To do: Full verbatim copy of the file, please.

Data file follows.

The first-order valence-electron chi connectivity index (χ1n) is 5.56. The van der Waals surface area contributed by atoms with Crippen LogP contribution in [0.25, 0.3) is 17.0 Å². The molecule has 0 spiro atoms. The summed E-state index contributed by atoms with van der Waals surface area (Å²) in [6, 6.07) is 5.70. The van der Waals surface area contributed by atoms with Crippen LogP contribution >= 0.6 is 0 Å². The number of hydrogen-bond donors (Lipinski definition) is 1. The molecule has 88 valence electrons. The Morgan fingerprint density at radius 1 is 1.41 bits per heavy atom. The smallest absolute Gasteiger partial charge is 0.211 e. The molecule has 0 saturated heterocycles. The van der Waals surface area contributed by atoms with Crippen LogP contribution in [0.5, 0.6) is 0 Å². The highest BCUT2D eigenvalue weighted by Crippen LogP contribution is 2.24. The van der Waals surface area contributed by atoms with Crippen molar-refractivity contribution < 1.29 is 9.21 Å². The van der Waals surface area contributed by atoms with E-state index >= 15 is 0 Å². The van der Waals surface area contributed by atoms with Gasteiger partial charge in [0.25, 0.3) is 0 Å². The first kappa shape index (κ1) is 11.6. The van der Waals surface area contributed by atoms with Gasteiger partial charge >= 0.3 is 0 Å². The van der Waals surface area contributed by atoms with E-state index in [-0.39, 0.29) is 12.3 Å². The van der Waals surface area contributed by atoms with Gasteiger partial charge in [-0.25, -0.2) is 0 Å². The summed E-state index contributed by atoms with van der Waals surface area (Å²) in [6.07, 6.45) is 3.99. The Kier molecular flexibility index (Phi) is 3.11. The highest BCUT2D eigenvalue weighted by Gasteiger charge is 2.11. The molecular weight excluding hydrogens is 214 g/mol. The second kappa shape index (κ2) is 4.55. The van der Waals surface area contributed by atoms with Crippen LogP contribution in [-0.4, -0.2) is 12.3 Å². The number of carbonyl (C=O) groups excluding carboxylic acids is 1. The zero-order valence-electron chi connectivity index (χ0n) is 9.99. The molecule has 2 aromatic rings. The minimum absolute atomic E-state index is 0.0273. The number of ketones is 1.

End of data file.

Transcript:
The first-order valence-electron chi connectivity index (χ1n) is 5.56. The van der Waals surface area contributed by atoms with Crippen LogP contribution in [0.25, 0.3) is 17.0 Å². The molecule has 0 spiro atoms. The summed E-state index contributed by atoms with van der Waals surface area (Å²) in [6, 6.07) is 5.70. The van der Waals surface area contributed by atoms with Crippen LogP contribution >= 0.6 is 0 Å². The number of hydrogen-bond donors (Lipinski definition) is 1. The molecule has 88 valence electrons. The Morgan fingerprint density at radius 1 is 1.41 bits per heavy atom. The smallest absolute Gasteiger partial charge is 0.211 e. The molecule has 0 saturated heterocycles. The van der Waals surface area contributed by atoms with Crippen LogP contribution in [0.5, 0.6) is 0 Å². The highest BCUT2D eigenvalue weighted by Crippen LogP contribution is 2.24. The van der Waals surface area contributed by atoms with Crippen molar-refractivity contribution < 1.29 is 9.21 Å². The van der Waals surface area contributed by atoms with E-state index >= 15 is 0 Å². The van der Waals surface area contributed by atoms with Gasteiger partial charge in [0.25, 0.3) is 0 Å². The first kappa shape index (κ1) is 11.6. The van der Waals surface area contributed by atoms with Gasteiger partial charge >= 0.3 is 0 Å². The van der Waals surface area contributed by atoms with E-state index in [-0.39, 0.29) is 12.3 Å². The van der Waals surface area contributed by atoms with Gasteiger partial charge in [-0.25, -0.2) is 0 Å². The summed E-state index contributed by atoms with van der Waals surface area (Å²) in [6.07, 6.45) is 3.99. The Kier molecular flexibility index (Phi) is 3.11. The highest BCUT2D eigenvalue weighted by Gasteiger charge is 2.11. The molecular weight excluding hydrogens is 214 g/mol. The second kappa shape index (κ2) is 4.55. The van der Waals surface area contributed by atoms with Crippen LogP contribution in [-0.4, -0.2) is 12.3 Å². The number of carbonyl (C=O) groups excluding carboxylic acids is 1. The zero-order valence-electron chi connectivity index (χ0n) is 9.99. The molecule has 2 aromatic rings. The minimum absolute atomic E-state index is 0.0273. The number of ketones is 1.